For his second solo album, Robyn Hitchcock decided to work with producer Steve Hillage, a former member of Gong. Under his guidance, Hitchcock made an album that smoothed out his rough edges and obscured his quirks under layers of saxophones, trumpets, and processed guitars. Beneath the stilted production lay some of Hitchcock's weakest songs, most of which were underdeveloped melodically and lyrically. Some of the songs are worthwhile -- "The Cars She Used to Drive" is the best stab at slick new wave pop, while "Fifty Two Stations" and "St. Petersburg" are powerful -- but most of the album is simply lifeless. After its release, Hitchcock retired from music for nearly three years. In 1986, he released an alternate version of Groovy Decay, comprised mostly of songwriting demos, called Groovy Decoy.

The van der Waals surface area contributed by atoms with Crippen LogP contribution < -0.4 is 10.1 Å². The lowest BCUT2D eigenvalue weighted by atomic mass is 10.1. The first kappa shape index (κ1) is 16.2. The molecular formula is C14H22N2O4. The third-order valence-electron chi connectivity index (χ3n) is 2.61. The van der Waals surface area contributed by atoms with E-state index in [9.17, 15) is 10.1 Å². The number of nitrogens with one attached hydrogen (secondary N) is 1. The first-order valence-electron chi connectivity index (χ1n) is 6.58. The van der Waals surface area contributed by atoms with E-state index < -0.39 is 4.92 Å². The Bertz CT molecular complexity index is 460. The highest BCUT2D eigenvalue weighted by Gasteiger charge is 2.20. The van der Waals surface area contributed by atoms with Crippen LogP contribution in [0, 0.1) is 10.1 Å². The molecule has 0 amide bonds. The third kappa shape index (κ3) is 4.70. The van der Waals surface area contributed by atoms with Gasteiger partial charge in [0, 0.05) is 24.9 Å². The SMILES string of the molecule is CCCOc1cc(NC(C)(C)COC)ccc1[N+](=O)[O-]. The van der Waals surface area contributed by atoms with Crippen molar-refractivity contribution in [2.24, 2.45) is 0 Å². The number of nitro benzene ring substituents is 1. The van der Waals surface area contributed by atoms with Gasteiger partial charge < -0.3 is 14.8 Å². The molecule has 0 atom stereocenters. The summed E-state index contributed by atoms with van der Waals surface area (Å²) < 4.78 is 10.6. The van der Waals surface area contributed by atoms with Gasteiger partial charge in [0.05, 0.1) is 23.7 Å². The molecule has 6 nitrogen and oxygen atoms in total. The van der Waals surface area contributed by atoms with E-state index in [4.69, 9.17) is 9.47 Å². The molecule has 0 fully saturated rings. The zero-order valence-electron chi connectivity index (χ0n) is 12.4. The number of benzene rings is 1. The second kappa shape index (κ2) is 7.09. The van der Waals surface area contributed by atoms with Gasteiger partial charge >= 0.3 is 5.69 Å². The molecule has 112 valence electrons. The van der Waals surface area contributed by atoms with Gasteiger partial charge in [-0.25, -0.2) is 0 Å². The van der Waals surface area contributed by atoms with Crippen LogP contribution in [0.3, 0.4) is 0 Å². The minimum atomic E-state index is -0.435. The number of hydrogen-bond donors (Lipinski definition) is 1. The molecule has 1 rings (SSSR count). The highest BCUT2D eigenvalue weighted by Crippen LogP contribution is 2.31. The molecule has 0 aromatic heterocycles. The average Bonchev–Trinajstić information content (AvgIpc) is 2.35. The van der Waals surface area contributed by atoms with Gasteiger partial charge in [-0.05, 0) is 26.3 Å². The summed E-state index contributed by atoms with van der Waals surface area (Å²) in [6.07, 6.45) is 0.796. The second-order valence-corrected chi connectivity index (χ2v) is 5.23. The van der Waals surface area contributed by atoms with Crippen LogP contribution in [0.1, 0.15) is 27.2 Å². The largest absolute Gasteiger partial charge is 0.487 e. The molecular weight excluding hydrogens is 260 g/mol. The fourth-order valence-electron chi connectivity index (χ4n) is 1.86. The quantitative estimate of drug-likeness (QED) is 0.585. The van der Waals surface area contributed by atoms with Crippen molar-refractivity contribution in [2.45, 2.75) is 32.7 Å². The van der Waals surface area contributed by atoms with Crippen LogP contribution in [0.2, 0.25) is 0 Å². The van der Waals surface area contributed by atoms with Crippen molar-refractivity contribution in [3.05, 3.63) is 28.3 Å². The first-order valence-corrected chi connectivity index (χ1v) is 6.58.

Share this page
AllMusic Review by Stephen Thomas Erlewine